Darrell Wallace Jr. embraces chance to drive No. 43 but uncertain what’s next

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There are so many ways to view Darrell Wallace Jr.’s NASCAR Cup debut this weekend at Pocono Raceway.

It can be the graduation of another youngster — Wallace is 23 years old — to Cup.

It can be a celebration of diversity. Wallace will become the first African-American driver to race in NASCAR’s premier series since 2006.

It can be the introduction of another personality to the sport. Wallace’s social media account can be entertaining and enlightening.

Above all, this opportunity is temporary.

An uncertain future is ahead for Wallace, who is filling in until Aric Almirola returns. Almirola suffered a compression fracture in a May 13 crash at Kansas Speedway. No date has been set for Almirola’s return to the No. 43 Richard Petty Motorsports Ford but the expected recovery time is two to three months.

When Almirola returns, Wallace might not have his old ride to go back to in the Xfinity Series. Roush Fenway Racing announced Monday that it will suspend operations of that team after this weekend’s race at Pocono Raceway.

Then what?

“I don’t know what’s going to happen,’’ Wallace said Tuesday in a conference call with reporters. “I know I’ll go out there and prove to everybody, inside of the racetrack, outside of the racetrack, on TV that I belong in the Cup series and do the best I can.’’

Such determination can lead to mistakes. Wallace is aware there is a balance he must find on the track.

“There’s no need for me to go out there and try to set the world on fire and try to win races and put myself in a tough spot and not be able to capitalize on it,’’ he said. “If the opportunity presents itself, then we’ll jump on it.

“I’m getting this opportunity because people believe in me and have seen my talents coming up. I have to go out there and just back that up … that I belong in the series.’’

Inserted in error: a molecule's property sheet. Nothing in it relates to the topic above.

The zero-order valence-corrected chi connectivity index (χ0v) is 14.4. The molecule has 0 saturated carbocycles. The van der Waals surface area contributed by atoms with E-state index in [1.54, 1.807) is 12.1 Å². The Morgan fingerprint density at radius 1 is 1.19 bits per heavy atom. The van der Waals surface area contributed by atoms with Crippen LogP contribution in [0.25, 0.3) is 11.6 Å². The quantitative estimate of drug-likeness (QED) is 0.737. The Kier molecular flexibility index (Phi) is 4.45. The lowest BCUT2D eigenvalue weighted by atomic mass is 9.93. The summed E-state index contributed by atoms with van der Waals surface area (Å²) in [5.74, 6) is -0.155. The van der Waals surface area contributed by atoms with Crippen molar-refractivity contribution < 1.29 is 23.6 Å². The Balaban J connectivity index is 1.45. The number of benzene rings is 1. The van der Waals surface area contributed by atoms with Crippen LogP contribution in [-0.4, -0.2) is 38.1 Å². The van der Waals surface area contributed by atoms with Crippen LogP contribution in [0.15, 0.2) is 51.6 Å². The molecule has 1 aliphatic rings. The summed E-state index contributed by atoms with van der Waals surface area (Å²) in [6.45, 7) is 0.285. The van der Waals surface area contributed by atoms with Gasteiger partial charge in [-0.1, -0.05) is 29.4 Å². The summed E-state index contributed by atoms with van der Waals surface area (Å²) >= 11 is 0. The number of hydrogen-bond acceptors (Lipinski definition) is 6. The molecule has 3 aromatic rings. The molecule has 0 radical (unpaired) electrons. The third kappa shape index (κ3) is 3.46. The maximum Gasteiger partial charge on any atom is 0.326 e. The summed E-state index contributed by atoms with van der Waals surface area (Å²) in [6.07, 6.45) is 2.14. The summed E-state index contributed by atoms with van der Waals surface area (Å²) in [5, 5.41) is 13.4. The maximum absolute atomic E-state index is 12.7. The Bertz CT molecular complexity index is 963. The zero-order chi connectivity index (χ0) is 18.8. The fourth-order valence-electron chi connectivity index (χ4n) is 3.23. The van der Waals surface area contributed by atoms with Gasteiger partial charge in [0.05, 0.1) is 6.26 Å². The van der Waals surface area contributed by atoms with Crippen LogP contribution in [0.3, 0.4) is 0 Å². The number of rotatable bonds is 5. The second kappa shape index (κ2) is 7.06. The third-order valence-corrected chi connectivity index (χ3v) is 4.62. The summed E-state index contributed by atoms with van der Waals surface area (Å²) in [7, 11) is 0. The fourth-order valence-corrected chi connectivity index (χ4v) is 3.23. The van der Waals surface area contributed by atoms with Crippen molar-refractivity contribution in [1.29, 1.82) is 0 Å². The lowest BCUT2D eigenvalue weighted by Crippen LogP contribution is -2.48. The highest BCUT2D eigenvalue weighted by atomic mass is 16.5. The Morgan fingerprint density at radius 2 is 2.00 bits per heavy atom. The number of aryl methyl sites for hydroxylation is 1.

While some drivers might be able to fade out of the limelight during this stretch — the No. 43 car ranks 24th in the owner points standings — Wallace likely won’t because it has been more than a decade since the last African-American competed in this series. Although records are incomplete, he’s believed to be one of less than a dozen African-Americans to compete in NASCAR’s top series.

Wallace acknowledges that his move to Cup “is a huge step for NASCAR. I’m glad to be leading the forefront of that right now. It just shows that we’re trying to bring in a new demographic. We’re trying to bring in a new face, get a younger generation, no matter what color, what age. We’re trying to get everybody involved to bring NASCAR back.’’

It’s a role Wallace admits he feels comfortable leading and has handled previously.

“There’s definitely been some flak in the way,’’ Wallace said of a racing career than began when he was 9 years old. “I’ve been able to handle that the best I could, ignore it, use that as motivation. My mom and dad always told me to block out the bad and take the good from it, use it as motivation.

“I would get the gestures and everything thrown out. We’d show up the next weekend and win. That’s how I was taught.  That’s how I was raised, to ignore the stupidity, continue on and do what I need to do.’’

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NASCAR America: The challenges of Martinsville Speedway

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What Martinsville Speedway lacks in size compared to other tracks it makes up in difficulty say drivers and NASCAR America’s analysts.

Landon Cassill joined Carolyn Manno, Parker Kligerman and Jeff Burton on Thursday’s show and discussed the challenges of the half-mile paperclip track.

“It can be fun when it’s going well,’’ said Cassill, who will make his Cup season debut this weekend in the No. 00 for StarCom Racing. “That place, if you’re car is not handling well, you can end up going backwards and just by the time you’ve got some clear race track the leader is right behind you. So it can be frustration. I tend to like Martinsville.’’

Kligerman calls racing in the pack at Martinsville Speedway “the most aggressive racing I’ve ever been a part of in my life.’’

Jeff Burton said: “It’s … one of the hardest race tracks we go to period because you have to do it lap after lap after lap and it’s so easy to get, quite simply, just really, really mad at the guy you’re racing with because he’s hitting you and he’s banging on you.’’